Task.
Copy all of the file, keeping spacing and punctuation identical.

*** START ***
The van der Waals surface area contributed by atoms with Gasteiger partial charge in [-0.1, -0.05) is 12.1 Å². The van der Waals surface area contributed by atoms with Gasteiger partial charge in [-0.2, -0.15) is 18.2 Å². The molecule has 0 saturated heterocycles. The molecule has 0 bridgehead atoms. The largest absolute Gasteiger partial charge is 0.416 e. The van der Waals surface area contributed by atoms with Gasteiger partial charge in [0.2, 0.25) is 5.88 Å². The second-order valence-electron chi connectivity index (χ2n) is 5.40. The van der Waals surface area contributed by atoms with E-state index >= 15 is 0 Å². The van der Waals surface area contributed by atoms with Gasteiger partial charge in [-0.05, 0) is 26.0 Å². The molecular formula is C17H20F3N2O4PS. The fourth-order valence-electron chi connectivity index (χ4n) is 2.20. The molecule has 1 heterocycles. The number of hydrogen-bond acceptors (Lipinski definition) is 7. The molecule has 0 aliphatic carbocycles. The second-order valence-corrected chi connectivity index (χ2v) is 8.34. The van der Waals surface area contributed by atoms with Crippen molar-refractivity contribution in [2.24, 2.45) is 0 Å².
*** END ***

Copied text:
The van der Waals surface area contributed by atoms with Gasteiger partial charge in [-0.1, -0.05) is 12.1 Å². The van der Waals surface area contributed by atoms with Gasteiger partial charge in [-0.2, -0.15) is 18.2 Å². The molecule has 0 saturated heterocycles. The molecule has 0 bridgehead atoms. The largest absolute Gasteiger partial charge is 0.416 e. The van der Waals surface area contributed by atoms with Gasteiger partial charge in [0.2, 0.25) is 5.88 Å². The second-order valence-electron chi connectivity index (χ2n) is 5.40. The van der Waals surface area contributed by atoms with E-state index >= 15 is 0 Å². The van der Waals surface area contributed by atoms with Gasteiger partial charge in [-0.05, 0) is 26.0 Å². The molecular formula is C17H20F3N2O4PS. The fourth-order valence-electron chi connectivity index (χ4n) is 2.20. The molecule has 1 heterocycles. The number of hydrogen-bond acceptors (Lipinski definition) is 7. The molecule has 0 aliphatic carbocycles. The second-order valence-corrected chi connectivity index (χ2v) is 8.34. The van der Waals surface area contributed by atoms with Crippen molar-refractivity contribution in [2.24, 2.45) is 0 Å².